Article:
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Proper Storage Practices for Spare Electric Motors

April 18, 2018

Many companies have spare electric motors in their warehouse in the event of a critical motor failure. Many times this can be an intelligent decision, allowing for quick change out in the event of a failure (or pending failure) or during a scheduled outage or shutdown.

It is important to have a plan for when a critical asset goes down. What is even more important is to not have a false sense of security in your spare assets, assuming they are ready to go when they actually are not.

Time after time, we go into facilities and see motors stored in terrible environments and never maintained. This creates the image of preparedness but in reality there is no plan. What is the point of having an spare that isn’t usable when it’s time comes?

Here’s an example: The in-service motor fails, you spend the time and resources to pull it out, then you mount the “spare” motor in it’s place. The spare has been in your non heated warehouse, on the shelf for about 7 years, with the shaft never rotated and never checked electrically. You install it and that motor runs for about 5 hours and then you hear a bearing noise. Now your original motor is at a repair facility being inspected but becomes rush because your spare has an immediate failure. You are now paying rush for a repair and you have no spare. All long, you thought you were prepared but in reality you were not.

A few simple practices could have helped to prevent this issue. Below are some standard recommended practices for storing spare electric motors:

  1. Understand if the motor on your shelf was in repaired, used, or new status.
  2. Keep a record of repair history and reports for comparison when the motor goes into service, hopefully years down the road.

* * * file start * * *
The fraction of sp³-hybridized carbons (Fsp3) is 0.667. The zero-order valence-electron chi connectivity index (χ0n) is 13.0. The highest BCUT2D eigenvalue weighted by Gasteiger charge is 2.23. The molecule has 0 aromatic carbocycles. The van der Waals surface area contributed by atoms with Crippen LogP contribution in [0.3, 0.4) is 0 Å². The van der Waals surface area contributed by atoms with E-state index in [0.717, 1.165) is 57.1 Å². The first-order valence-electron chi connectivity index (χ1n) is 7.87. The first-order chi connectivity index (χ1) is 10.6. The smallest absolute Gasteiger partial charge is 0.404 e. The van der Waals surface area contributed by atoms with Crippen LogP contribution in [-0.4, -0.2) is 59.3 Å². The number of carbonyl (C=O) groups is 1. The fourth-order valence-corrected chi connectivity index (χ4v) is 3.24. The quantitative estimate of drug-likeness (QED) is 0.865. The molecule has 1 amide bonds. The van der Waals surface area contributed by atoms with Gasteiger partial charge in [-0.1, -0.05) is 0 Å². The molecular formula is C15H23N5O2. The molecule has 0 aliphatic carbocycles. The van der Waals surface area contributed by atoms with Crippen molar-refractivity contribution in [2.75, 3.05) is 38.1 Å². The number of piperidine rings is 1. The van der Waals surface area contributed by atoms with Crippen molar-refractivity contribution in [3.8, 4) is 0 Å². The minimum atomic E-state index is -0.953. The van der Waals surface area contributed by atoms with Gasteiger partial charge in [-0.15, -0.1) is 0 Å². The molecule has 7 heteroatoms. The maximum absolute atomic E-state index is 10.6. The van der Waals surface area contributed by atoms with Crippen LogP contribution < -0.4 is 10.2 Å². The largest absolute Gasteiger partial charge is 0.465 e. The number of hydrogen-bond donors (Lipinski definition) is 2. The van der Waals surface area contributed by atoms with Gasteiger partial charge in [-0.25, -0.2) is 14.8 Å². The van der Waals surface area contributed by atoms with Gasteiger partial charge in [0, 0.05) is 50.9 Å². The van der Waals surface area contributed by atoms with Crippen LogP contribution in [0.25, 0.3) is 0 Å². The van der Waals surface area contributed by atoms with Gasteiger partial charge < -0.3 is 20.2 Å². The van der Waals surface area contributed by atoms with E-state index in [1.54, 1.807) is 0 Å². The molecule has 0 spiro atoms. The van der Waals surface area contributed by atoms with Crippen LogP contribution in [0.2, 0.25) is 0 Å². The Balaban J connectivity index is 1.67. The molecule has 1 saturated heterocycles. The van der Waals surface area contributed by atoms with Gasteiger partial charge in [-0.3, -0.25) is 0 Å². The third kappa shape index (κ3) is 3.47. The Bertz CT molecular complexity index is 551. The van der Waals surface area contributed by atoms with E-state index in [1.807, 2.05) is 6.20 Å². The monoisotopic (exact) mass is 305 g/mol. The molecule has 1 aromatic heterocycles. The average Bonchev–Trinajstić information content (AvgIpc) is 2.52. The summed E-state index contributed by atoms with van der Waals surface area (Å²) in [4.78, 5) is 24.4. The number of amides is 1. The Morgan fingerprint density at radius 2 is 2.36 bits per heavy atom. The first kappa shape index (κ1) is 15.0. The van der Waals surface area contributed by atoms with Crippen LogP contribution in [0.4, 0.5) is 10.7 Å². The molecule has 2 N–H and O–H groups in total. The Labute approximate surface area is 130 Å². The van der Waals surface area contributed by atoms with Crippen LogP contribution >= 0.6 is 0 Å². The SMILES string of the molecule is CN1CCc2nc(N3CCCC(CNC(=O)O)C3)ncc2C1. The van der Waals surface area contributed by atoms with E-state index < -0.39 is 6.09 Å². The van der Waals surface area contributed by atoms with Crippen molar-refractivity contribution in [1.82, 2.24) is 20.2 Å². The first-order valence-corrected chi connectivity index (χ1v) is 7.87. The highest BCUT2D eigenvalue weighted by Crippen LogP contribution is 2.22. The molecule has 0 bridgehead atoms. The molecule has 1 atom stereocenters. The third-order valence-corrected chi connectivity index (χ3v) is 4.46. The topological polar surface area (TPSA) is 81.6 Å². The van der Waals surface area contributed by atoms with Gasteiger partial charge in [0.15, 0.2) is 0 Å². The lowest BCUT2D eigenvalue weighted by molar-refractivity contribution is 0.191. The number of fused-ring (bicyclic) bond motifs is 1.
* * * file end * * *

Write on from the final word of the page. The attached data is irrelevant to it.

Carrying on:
3. Spin shafts regulatory (at least quarterly)
  4. Turn on the motor’s heaters if not in a temperature controlled warehouse.
  5. Perform an insulation resistance to ground (Megger and or polarization index) test regularly (twice a year) on each motor and trend the results.
  6. Evaluate the need for rodent control practices in the warehouse
  7. Keep spares in clean environment, preventing contamination exposure.
  8. Keep spares away from water or moisture

There are a variety of other recommended practices. To verify exactly what you should do, especially to maintain your motor’s warranty, check with the manufacturer of the motor or your trusted motor repair provider.

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Justin T. Hatfield

HECO – All Systems Go

269-381-7200

jhatfield@hecoinc.com

www.linkedin.com/in/justinhatfield

 

About the author:

Justin T. Hatfield is President at HECO – All Systems Go. He is responsible for Electric Motor & Drive Sales, Electric Motor & Generator Repairs, Spare Solutions, and Predictive Services. Justin was instrumental in developing HECO MAPPS (Motor and Powertrain Performance Systems) which focuses on “why” you have a motor problem instead of simply “What” product or service should be recommended. HECO is an EASA Accredited Service Center for Electric Motors as well as a provider of predictive maintenance services and products throughout the United States.

Posted in Equipment Management

spare motors being stored on shelves